Target audience: NGOs, nonprofits, foundations, social enterprises, cause and advocacy organizations, educators, general public.
We’re still winding down after a whirlwind day Friday at the United Nations. At the invitation of Amine Lamrabat, Socialbrite sent Shonali Burke and myself to give a presentation on how NGOs (international nonprofits, chiefly) working with the UN can use social media to create impact and advance their causes.
This was one of the most rewarding and invigorating gatherings I’ve attended in quite some time, for both the knowledgeable give and take as well as the astonishing scope of the social good being done by the people in the room. Among those attending were representatives of Mercy International Association, Global Action to Prevent War and Armed Conflict, the Norway Mission to the UN, the American Cancer Society, representations from throughout the UN and many others.
Here’s a Flickr set of 32 photos I snapped. Some of the topics that came up during our talk included:
• How do we scale a campaign to 1 million signatures? Our answer: Set realistic goals. Approach the campaign in phases. Build up a community of support and deputize supporters to participate on your behalf. Learn from past mistakes. Depending on your budget, consider using a large advocacy platform like Care2.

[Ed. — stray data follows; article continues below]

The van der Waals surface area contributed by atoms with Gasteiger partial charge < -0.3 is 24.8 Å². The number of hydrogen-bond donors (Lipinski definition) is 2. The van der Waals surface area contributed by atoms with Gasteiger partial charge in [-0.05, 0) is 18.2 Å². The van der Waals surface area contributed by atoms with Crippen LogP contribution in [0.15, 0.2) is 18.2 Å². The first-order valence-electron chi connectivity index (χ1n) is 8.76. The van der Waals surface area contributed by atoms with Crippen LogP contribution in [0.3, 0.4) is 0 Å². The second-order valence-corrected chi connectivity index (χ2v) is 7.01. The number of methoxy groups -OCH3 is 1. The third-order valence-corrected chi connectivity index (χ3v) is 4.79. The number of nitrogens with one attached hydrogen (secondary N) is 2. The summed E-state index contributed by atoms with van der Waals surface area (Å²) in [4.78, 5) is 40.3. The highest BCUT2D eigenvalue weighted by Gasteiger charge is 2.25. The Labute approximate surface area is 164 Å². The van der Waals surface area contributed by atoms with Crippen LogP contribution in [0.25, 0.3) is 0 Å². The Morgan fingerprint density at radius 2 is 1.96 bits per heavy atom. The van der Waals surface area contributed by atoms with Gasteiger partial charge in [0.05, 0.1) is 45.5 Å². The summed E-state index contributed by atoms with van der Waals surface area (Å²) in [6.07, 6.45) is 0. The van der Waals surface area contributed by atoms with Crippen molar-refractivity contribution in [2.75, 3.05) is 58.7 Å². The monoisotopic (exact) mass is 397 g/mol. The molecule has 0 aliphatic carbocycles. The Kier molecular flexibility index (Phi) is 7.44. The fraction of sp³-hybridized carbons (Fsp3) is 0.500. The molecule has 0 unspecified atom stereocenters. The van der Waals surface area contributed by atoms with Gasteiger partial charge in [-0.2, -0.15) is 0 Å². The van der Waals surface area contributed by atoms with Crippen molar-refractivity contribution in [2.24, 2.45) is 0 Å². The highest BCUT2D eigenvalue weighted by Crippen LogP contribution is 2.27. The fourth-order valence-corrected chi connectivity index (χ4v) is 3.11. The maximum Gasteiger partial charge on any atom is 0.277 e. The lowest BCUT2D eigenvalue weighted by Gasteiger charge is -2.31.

• How should we deal with an autocratic regime? From China to Myanmar to Iran, we’ve seen examples of governments that won’t hesitate to crack down on pro-democracy dissidents. Advocacy groups like Witness have learned a great deal about protecting the identity of pro-democracy activists, so absorb their learnings. (See a Witness official’s guest post on Socialbrite on What are our ethical responsibilities when recording video of people under oppression?) Follow Rebecca MacKinnon on Twitter discussing China and cyber-activism. See the latest Netizen Report on Global Voices Advocacy. And also see the brilliant work-around Tunisian human rights activists undertook by geotagging stories of human rights abuses around the presidential palace using Google Earth, Google Maps and YouTube. Continue reading